If you don't reach your triathlon goals, it might not be because you failed; it could be that you set goals that were too wobbly to let you succeed. ("Lose weight," anyone?) Not this year. Here are the key mistakes people make when setting goals—and how to avoid them and succeed.
You didn't write your goal down. "You're 10 times more likely to achieve something if you write it down," says Cheryl Hart, sports psychology consultant at 2nd Wind Motivation. "If you don't write it down, it's just an idea," not an actionable goal, she says.
There's not enough clarity. For a goal to work it needs to be SMART—that's specific, measurable, actionable, reachable, and time-based. Sounds easy, but most people make the mistake of not being specific enough with each of these measures. "People say, 'I want to win my age group,' but you can't control what happens on the course that day," Hart says. "That's not measurable and it's about comparing yourself to others."
Instead, research what winning your age group might take and then set a specific time goal for yourself.
Another goal that's just too mushy: Setting a PR in a 10K "by the end of the season." Which race are you going to do that in, and where's the entry form?" Hart asks.
More: How to Set SMART Goals
It doesn't give you goose bumps. The reason you set a fitness goal, and what it will feel like when you get there, needs to be compelling enough for you to make a few sacrifices along the way, Hart says.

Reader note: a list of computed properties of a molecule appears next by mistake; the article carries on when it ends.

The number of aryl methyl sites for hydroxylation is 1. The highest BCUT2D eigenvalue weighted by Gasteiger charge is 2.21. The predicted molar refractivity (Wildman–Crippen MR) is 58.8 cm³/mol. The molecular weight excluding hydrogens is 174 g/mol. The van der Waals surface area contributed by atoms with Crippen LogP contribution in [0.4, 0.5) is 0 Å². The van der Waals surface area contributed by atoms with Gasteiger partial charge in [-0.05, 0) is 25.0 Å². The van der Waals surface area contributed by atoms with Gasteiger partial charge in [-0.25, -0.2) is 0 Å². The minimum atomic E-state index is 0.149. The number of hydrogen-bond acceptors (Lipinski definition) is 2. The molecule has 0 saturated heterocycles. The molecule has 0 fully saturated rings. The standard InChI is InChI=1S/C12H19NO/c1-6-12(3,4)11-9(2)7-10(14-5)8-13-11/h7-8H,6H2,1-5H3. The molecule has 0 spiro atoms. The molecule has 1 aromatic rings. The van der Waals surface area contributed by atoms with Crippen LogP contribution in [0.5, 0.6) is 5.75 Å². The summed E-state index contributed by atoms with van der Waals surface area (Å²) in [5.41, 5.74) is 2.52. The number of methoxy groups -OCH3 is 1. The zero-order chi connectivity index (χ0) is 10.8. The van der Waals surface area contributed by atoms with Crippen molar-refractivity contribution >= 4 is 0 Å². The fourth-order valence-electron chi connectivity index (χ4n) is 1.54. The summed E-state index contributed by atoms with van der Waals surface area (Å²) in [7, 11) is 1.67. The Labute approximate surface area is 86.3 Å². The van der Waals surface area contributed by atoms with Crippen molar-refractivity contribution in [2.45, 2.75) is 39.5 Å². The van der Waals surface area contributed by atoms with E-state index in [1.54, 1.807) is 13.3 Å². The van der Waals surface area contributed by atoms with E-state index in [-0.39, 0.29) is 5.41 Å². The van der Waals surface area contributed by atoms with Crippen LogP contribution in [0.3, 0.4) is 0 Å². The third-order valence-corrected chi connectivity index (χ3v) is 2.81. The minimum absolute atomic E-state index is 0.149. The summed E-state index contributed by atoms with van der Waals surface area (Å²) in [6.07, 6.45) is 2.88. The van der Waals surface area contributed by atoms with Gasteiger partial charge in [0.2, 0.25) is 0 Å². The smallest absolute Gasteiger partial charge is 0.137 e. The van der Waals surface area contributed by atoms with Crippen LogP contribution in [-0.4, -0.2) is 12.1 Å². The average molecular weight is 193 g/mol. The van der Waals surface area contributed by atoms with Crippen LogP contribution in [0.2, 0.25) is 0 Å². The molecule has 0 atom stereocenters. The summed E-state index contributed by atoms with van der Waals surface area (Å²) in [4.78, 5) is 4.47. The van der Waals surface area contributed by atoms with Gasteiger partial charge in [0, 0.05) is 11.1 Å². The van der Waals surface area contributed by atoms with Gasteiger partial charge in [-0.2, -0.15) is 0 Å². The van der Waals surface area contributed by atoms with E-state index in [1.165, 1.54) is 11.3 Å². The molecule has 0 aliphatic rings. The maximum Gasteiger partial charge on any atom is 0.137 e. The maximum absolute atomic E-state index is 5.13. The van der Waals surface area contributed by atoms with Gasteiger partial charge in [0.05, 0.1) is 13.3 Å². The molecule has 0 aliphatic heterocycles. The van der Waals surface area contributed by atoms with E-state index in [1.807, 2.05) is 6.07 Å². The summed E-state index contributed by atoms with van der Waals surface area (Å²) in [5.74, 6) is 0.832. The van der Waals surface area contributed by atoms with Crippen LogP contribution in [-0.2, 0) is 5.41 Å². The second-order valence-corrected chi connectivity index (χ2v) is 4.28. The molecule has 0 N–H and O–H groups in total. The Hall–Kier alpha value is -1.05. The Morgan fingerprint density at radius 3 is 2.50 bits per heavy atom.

Visualize all the details of success. If your dream is an Ironman, for instance, pull up the images of the finish line and see how it looks at night when the lights are shining, you're going under the banner, and the announcer is calling your name. "If, in your mind's eye, it doesn't do much for you, then you need another goal," Hart says.
You didn't ask why you're doing it. The most important thing you can do to reach your athletic goals is to know why you're reaching for them in the first place. "Before I have anyone write down their goals," Hart says, "I ask them, 'What do you stand to gain if you accomplish this and what do you stand to lose if you don't?'"
It seemed like a good idea. "I can't tell you how many clients I have who thought they wanted to do an Ironman," Hart says. "It sounded like a good idea until they came face-to-face with the training involved and the sacrifices that needed to be made, and they found their heart just wasn't in it.
If you want to reach a goal, you need to come up with one "in which the 'why' is big enough that you will crawl through glass to get it," Hart says.
You made a goal, but not a plan. It's not enough to nail down what you want to do. You have to make a clear plan to get there, says Elizabeth Waterstraat, founder of Multisport Mastery in the Chicago area (multisportmastery.com). Every season, she has her athletes write down their athletic goals, and go three layers deep to determine what it will take to achieve them.
If, for instance, someone wants to swim faster, Waterstraat has them write down what it will take to do that. If the answer is, "swimming three times a week," then they need to write down what it will take to do that. Maybe it's making extra meals on the weekends, so they can get to bed—and get up—earlier, or arranging for the sitter to come 30 minutes early on certain days.
You didn't make exceptions. Does the idea of hearing, "You are an Ironman" get you past "Dad, do you really have to go for a six-hour bike ride on my birthday?" Sometimes, you have to change your focus. Setting goals is an ongoing process, and you should be willing to adapt on the fly.
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